Britain on track for ‘greenest year on record’ amid renewable energy push and reduced power demand due to coronavirus pandemic
- The National Grid takes measurement’s of the power system’s carbon footprint
- Last month’s figure was just 215g/kWh, compared to an average of 215g last year
- This year’s lockdowns have seen energy demand fall as offices and factories shut
- Meanwhile, the UK’s renewable energy capacity has risen with new wind farms
The push for renewable sources of energy and reduced power demands amid the COVID-19 pandemic has put Britain on track for its ‘greenest year on record’.
According to the National Grid, the electricity system’s ‘carbon intensity’ — a measurement of how much it pollutes — from Jan–Nov has never been lower.
By last month, they added, the measure stood at an average of 181 grams of carbon dioxide emitted for every kilowatt-hour of electricity produced.
For comparison, the average carbon intensity for 2019 was 215g. The figure has fallen annually since 2013, when it was 529g and coal power was still dominant.
The push for renewable sources of energy and reduced power demands amid COVID-19 has put Britain on track for its ‘greenest year on record’. Pictured, an English offshore wind farm
To reach the goal of net zero carbon emissions by the mid-century, Britain’s power networks will need to be decarbonised by 2035 at the latest, according to the Climate Change Committee, an independent government advisory body.
To date, the reduction in the National Grid’s carbon intensity has primarily been achieved by means of the phasing out of coal-fired power plants.
This has been driven by a combination of environmental legislation, the introduction of the carbon tax and subsidies for renewables such as wind, solar and biomass.
The record-breaking carbon footprint of Britain’s electricity system this year has been aided by low energy demand brought about by the closure of factories and offices during the coronavirus pandemic.
The first lockdown say electricity usage fall by some 20 oer cent on typical levels — leading to a record 68-day period, ending June 16, in which no energy used was derived from coal-fired power plants.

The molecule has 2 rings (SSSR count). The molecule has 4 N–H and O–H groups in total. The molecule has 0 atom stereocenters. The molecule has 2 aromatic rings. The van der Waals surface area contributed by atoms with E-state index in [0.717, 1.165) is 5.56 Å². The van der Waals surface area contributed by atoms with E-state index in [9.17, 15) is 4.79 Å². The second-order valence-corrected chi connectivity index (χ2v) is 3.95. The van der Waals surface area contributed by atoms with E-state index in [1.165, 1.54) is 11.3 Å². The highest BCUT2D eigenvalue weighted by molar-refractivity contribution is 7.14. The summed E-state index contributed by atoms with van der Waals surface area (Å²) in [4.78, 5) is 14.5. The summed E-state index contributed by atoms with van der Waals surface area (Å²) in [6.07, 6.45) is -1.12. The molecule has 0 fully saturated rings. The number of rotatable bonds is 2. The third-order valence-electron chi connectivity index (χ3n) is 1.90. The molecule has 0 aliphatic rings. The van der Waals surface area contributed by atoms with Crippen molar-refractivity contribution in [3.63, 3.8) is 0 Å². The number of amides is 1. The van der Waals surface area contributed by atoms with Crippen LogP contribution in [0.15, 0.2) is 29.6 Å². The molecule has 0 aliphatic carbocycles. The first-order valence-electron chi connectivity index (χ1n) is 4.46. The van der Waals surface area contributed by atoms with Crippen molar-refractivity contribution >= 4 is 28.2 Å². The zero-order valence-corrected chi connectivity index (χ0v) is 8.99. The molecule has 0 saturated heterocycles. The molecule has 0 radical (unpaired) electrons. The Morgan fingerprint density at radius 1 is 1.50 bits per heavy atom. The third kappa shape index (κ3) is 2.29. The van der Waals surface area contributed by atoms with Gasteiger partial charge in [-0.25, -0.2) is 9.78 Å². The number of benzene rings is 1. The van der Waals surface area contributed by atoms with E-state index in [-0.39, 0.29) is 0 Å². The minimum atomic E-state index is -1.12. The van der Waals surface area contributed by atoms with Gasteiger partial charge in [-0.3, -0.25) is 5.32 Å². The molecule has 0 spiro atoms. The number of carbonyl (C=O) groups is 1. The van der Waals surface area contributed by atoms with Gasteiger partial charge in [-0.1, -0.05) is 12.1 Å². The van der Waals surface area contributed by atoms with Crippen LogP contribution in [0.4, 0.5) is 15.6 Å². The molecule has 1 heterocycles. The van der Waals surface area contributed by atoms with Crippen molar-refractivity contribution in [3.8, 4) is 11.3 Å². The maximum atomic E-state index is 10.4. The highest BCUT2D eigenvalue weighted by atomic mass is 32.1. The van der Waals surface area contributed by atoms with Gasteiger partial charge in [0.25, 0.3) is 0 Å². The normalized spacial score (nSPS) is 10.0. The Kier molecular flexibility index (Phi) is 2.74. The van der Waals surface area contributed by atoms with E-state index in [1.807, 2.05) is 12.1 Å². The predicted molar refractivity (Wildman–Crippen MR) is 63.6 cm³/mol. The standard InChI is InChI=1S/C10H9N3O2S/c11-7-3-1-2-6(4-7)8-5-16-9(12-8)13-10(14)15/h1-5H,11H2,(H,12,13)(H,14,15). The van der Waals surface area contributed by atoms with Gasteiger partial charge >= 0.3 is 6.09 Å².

In that period, the warm weather of May saw the lowest monthly carbon intensity on record — at an average of only 143 grams per kilowatt-hour of electricity — while May 24 provided the lowest day on record, with a carbon intensity of 46 grams.
The second lockdown, meanwhile, saw energy usage at around 7 per cent lower than it should otherwise have been.
Britain’s renewable energy capacity has also been increasing — largely thanks to the construction of new offshore wind farms — with figures having risen 5.4 percent in the preceding year to reach 48.5 gigawatts at the end of June.
Another record was broken on December 18 this year, when wind power delivered 17.3 gigawatts of power between 1–1.30pm — which was equal to 43.2 per cent of supplies.
‘The grid continues to transform at an astonishing rate as we harness the growth of renewable power sources,’ the National Grid’s Rob Rome told the Times.
He added that December 18’s ‘wind record is the latest to illustrate this changing nature of electricity in Britain.’
‘Reduced reliance on coal and an increase in energy coming from zero carbon sources is a trend we expect to continue as we move towards our ambition of being able to operate the system carbon free by 2025.’
HOW DO WIND TURBINES WORK?
Wind turbines operate on a simple principle- the energy in the wind turns propeller-like blades around a rotor.
The rotor is connected to the main shaft, which spins a generator to create electricity.
They work in the opposite way to a fan, instead of using electricity to make wind, like a fan, wind turbines use wind to make electricity.
There are two main types of wind turbine that operate on the same basic principle.
Off-shore ones are larger and tend to create more energy and are often built in large groups, known as wind farms.
These provide bulk power to the National Grid.